Could a congestion charge be considered to help ease Dublin city centre traffic?
Managing Director of Transport for London Derek Turner who presided over the introduction of the congestion charge in London has made recommendations that a similar system should be introduced in Dublin. He believes that if the political will exists to introduce a congestion charge in Dublin, the scheme could be as successful as in London.
This type of city is ready for this type of experiment.
The scheme was introduced less than two months ago in London and has succeeded beyond expectations in reducing traffic levels by about 20 per cent.
Traffic congestion was the theme for a conference at the Royal Irish Academy in Dublin. Owen Keegan, Director of Traffic at Dublin City Council, says he sees no reason why a charge could not be introduced in Dublin given its success in London. He acknowledges that work needs to be done to figure out where the charge should apply.
Bernard Feeney of Goodbody Economic Consultants says that schemes such as the Dublin Port Tunnel, Luas, and the extension of quality bus corridors have improved the traffic congestion in the city. In this context, he says that the climate is right to look at road pricing.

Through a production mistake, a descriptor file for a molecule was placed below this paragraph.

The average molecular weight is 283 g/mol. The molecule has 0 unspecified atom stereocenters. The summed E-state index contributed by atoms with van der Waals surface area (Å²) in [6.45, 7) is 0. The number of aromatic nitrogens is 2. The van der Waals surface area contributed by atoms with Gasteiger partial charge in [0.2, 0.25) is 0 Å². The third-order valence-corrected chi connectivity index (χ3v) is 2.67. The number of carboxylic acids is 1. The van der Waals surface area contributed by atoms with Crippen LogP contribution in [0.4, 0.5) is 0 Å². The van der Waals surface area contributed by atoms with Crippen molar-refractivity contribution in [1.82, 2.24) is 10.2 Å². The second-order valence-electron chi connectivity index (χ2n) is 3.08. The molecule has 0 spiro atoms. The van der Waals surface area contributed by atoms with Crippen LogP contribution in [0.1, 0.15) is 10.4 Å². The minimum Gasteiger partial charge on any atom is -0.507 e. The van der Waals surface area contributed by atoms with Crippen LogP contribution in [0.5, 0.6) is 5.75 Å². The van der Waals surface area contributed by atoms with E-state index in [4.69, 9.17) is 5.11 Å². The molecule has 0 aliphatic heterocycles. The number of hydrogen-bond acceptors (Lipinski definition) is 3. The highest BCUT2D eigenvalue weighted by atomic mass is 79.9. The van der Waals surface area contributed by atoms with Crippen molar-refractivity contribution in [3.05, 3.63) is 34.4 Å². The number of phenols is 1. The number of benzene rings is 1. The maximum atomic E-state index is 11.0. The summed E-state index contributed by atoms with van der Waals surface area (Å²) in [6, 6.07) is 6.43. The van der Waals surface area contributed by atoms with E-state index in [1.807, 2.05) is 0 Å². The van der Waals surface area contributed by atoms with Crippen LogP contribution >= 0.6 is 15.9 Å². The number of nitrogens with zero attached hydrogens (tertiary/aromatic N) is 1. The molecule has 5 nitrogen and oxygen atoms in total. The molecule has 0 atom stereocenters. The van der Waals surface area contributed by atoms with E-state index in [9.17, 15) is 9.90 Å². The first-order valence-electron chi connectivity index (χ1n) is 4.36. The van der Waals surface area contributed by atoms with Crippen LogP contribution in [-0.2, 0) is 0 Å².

Members of the public are not so optimistic about the plan. One woman says that people would use public transport instead of private cars if the options was available. However, she says that the choice is not there.
Penalising motorists because there isn't a good public transport system, I don't think is fair.
Another man says that existing car parking prices are enough to deter people from bring their cars into the city centre.
An RTÉ News report broadcast on 1 April 2003. The reporter is Deirdre McCarthy.